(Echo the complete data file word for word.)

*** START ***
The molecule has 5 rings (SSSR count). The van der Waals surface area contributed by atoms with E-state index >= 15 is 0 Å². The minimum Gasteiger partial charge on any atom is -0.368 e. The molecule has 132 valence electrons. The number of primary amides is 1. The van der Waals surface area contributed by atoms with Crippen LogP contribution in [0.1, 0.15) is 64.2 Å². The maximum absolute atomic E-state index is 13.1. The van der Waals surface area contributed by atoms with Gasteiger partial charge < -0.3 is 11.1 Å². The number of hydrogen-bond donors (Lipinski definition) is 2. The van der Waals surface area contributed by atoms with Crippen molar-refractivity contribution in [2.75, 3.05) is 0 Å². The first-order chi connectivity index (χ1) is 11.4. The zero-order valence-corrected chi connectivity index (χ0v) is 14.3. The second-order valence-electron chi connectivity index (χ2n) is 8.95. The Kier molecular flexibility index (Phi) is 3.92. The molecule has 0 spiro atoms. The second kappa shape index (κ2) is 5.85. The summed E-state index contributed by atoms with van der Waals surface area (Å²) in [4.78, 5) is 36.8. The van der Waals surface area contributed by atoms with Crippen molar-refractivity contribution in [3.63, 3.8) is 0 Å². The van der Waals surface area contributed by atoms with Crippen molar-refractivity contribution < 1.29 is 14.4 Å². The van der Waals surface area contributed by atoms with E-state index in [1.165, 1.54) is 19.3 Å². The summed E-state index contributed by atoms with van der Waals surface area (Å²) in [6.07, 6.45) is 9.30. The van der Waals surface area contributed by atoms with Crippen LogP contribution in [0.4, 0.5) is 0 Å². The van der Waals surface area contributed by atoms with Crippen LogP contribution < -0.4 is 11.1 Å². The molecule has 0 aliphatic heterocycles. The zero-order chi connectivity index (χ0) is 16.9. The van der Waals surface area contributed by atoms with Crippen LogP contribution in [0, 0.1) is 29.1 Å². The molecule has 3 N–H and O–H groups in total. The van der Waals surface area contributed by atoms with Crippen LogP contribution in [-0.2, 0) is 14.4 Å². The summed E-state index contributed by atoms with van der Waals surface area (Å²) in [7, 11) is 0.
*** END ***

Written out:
The molecule has 5 rings (SSSR count). The van der Waals surface area contributed by atoms with E-state index >= 15 is 0 Å². The minimum Gasteiger partial charge on any atom is -0.368 e. The molecule has 132 valence electrons. The number of primary amides is 1. The van der Waals surface area contributed by atoms with Crippen LogP contribution in [0.1, 0.15) is 64.2 Å². The maximum absolute atomic E-state index is 13.1. The van der Waals surface area contributed by atoms with Gasteiger partial charge < -0.3 is 11.1 Å². The number of hydrogen-bond donors (Lipinski definition) is 2. The van der Waals surface area contributed by atoms with Crippen molar-refractivity contribution in [2.75, 3.05) is 0 Å². The first-order chi connectivity index (χ1) is 11.4. The zero-order valence-corrected chi connectivity index (χ0v) is 14.3. The second-order valence-electron chi connectivity index (χ2n) is 8.95. The Kier molecular flexibility index (Phi) is 3.92. The molecule has 0 spiro atoms. The second kappa shape index (κ2) is 5.85. The summed E-state index contributed by atoms with van der Waals surface area (Å²) in [4.78, 5) is 36.8. The van der Waals surface area contributed by atoms with Crippen molar-refractivity contribution in [3.63, 3.8) is 0 Å². The van der Waals surface area contributed by atoms with Crippen molar-refractivity contribution < 1.29 is 14.4 Å². The van der Waals surface area contributed by atoms with E-state index in [1.165, 1.54) is 19.3 Å². The summed E-state index contributed by atoms with van der Waals surface area (Å²) in [6.07, 6.45) is 9.30. The van der Waals surface area contributed by atoms with Crippen LogP contribution in [0.4, 0.5) is 0 Å². The van der Waals surface area contributed by atoms with Crippen LogP contribution < -0.4 is 11.1 Å². The molecule has 0 aliphatic heterocycles. The zero-order chi connectivity index (χ0) is 16.9. The van der Waals surface area contributed by atoms with Crippen LogP contribution in [0, 0.1) is 29.1 Å². The molecule has 3 N–H and O–H groups in total. The van der Waals surface area contributed by atoms with Crippen LogP contribution in [-0.2, 0) is 14.4 Å². The summed E-state index contributed by atoms with van der Waals surface area (Å²) in [7, 11) is 0.